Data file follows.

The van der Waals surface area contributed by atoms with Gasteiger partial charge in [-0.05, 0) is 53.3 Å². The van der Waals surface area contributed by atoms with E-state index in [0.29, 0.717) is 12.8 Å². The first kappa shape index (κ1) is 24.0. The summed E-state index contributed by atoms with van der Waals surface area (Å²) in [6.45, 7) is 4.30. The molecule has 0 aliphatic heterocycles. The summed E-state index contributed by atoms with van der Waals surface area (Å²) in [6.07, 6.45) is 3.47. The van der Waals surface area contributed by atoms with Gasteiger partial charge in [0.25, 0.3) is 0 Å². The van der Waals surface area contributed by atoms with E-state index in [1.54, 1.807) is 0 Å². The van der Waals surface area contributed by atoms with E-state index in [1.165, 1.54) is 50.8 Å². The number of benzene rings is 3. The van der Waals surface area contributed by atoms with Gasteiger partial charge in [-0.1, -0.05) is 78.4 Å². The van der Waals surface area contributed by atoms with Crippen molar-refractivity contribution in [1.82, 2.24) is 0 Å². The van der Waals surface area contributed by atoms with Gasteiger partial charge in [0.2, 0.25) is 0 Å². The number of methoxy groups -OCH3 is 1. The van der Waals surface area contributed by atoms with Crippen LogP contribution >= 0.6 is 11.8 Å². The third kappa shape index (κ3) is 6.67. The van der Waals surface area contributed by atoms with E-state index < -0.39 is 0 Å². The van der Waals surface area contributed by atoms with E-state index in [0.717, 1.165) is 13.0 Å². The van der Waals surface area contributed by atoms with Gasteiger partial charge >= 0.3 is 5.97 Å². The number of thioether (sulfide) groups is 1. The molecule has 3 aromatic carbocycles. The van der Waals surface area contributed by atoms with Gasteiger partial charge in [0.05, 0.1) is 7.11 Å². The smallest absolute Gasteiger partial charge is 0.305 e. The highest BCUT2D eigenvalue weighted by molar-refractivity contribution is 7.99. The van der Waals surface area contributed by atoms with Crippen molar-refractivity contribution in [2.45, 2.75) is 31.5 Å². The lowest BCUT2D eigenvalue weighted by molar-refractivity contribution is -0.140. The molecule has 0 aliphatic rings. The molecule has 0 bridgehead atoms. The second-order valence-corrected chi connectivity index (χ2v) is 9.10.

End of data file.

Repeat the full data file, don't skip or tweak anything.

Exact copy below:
The van der Waals surface area contributed by atoms with Gasteiger partial charge in [-0.05, 0) is 53.3 Å². The van der Waals surface area contributed by atoms with E-state index in [0.29, 0.717) is 12.8 Å². The first kappa shape index (κ1) is 24.0. The summed E-state index contributed by atoms with van der Waals surface area (Å²) in [6.45, 7) is 4.30. The molecule has 0 aliphatic heterocycles. The summed E-state index contributed by atoms with van der Waals surface area (Å²) in [6.07, 6.45) is 3.47. The van der Waals surface area contributed by atoms with Gasteiger partial charge in [0.25, 0.3) is 0 Å². The van der Waals surface area contributed by atoms with E-state index in [1.54, 1.807) is 0 Å². The van der Waals surface area contributed by atoms with E-state index in [1.165, 1.54) is 50.8 Å². The number of benzene rings is 3. The van der Waals surface area contributed by atoms with Gasteiger partial charge in [-0.1, -0.05) is 78.4 Å². The van der Waals surface area contributed by atoms with Crippen molar-refractivity contribution in [1.82, 2.24) is 0 Å². The van der Waals surface area contributed by atoms with Gasteiger partial charge in [0.2, 0.25) is 0 Å². The number of methoxy groups -OCH3 is 1. The van der Waals surface area contributed by atoms with Crippen LogP contribution >= 0.6 is 11.8 Å². The third kappa shape index (κ3) is 6.67. The van der Waals surface area contributed by atoms with E-state index < -0.39 is 0 Å². The van der Waals surface area contributed by atoms with E-state index in [0.717, 1.165) is 13.0 Å². The van der Waals surface area contributed by atoms with Gasteiger partial charge >= 0.3 is 5.97 Å². The number of thioether (sulfide) groups is 1. The molecule has 3 aromatic carbocycles. The van der Waals surface area contributed by atoms with Gasteiger partial charge in [0.05, 0.1) is 7.11 Å². The smallest absolute Gasteiger partial charge is 0.305 e. The highest BCUT2D eigenvalue weighted by molar-refractivity contribution is 7.99. The van der Waals surface area contributed by atoms with Crippen molar-refractivity contribution in [2.45, 2.75) is 31.5 Å². The lowest BCUT2D eigenvalue weighted by molar-refractivity contribution is -0.140. The molecule has 0 aliphatic rings. The molecule has 0 bridgehead atoms. The second-order valence-corrected chi connectivity index (χ2v) is 9.10.